Flipboard, the popular news-reading app, is making it easier for people to add -- and track -- their original content to Flipboard with the latest magazine curation features for Android devices.
The magazine curation feature, which lets users collect articles around a specific theme or subject matter into a Flipboard magazine is now available for Android phones and tablets, and online as a Web-based editing tool that also provides metrics.
Eugene Wei, Flipboard's Head of Product says the company's user base is split evenly among iOS and Android users, so he expects Android 2.0 to have similar results to its Apple counterpart.
Flipboard's magazine creation starts with people tapping the "+" button on items within Flipboard or using the app's bookmarklet to save items from the Web. The new Android version will also let users save an item from other apps, like YouTube, or a Web browser or their own photo galleries. In-app sharing lets users share the magazine with text messages, e-mail or Pinterest.
The new Web-based Flipboard lets curators have more control, Wei said. It lets users change the order of their items, delete content and view what items from their magazines have been shared the most by other users.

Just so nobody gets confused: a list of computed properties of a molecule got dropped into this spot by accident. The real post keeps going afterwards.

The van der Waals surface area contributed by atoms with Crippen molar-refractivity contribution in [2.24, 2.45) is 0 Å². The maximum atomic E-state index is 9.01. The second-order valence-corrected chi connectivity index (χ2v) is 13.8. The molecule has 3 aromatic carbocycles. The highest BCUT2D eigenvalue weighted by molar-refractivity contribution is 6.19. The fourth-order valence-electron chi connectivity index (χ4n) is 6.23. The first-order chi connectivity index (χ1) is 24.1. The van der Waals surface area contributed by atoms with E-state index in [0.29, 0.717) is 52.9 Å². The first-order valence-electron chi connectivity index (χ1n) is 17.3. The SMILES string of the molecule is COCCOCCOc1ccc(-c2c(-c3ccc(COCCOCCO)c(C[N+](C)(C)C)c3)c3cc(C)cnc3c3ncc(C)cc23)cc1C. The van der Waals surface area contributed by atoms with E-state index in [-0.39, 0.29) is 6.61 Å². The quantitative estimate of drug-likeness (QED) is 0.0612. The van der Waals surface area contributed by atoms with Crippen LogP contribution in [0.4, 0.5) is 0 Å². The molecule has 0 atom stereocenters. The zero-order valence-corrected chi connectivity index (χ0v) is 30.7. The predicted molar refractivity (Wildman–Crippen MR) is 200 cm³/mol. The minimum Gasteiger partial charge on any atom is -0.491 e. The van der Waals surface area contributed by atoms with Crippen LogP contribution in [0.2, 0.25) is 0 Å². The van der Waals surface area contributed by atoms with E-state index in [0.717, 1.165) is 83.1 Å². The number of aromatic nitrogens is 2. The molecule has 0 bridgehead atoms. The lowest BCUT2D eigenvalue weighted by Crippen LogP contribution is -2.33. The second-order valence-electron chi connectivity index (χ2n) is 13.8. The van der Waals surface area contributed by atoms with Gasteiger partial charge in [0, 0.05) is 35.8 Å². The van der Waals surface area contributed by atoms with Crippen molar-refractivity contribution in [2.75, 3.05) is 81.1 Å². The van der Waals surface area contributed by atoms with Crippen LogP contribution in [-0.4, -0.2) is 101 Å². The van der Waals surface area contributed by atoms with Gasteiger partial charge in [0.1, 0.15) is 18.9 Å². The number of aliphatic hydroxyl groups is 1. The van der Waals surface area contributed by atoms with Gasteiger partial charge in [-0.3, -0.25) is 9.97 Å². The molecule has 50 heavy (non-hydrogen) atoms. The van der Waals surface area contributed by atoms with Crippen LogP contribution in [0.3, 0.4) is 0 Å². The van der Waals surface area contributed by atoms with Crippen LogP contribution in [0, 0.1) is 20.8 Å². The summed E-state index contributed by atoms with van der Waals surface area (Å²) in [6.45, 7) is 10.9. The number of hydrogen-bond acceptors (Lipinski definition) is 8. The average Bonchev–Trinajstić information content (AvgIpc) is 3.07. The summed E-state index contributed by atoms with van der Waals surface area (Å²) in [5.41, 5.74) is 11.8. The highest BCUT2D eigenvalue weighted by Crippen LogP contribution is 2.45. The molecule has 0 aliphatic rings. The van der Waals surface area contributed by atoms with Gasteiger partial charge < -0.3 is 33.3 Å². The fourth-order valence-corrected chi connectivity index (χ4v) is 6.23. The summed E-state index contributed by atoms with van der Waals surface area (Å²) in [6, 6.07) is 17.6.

"Each person who creates a magazine is the editor of their own magazine," he said. "It'd be cool for them to continue to have more influence over the structure and narrative of their magazine."
Wei said more metrics tools are coming, akin to what bloggers can do with online formats.
With this new emphasis on magazine curation, Flipboard also needs to pay attention to users who don't create content. Half of Flipboard's users only use the app for reading, according to Wei. Flipboard's next focus is on improving search, which means establishing better magazine recommendations for users and creating an easy way to search for magazines among friends.
Adding curated magazines beefs up Flipboard's bank of content, which will help the company's search results overall, he said. The company has also struck a deal with The Financial Times, letting Financial Times subscribers read the newspaper's content, which is behind a paywall online, through Flipboard. It currently has a similar deal with the New York Times.
Android 2.0 is available on Google Play and Kindle.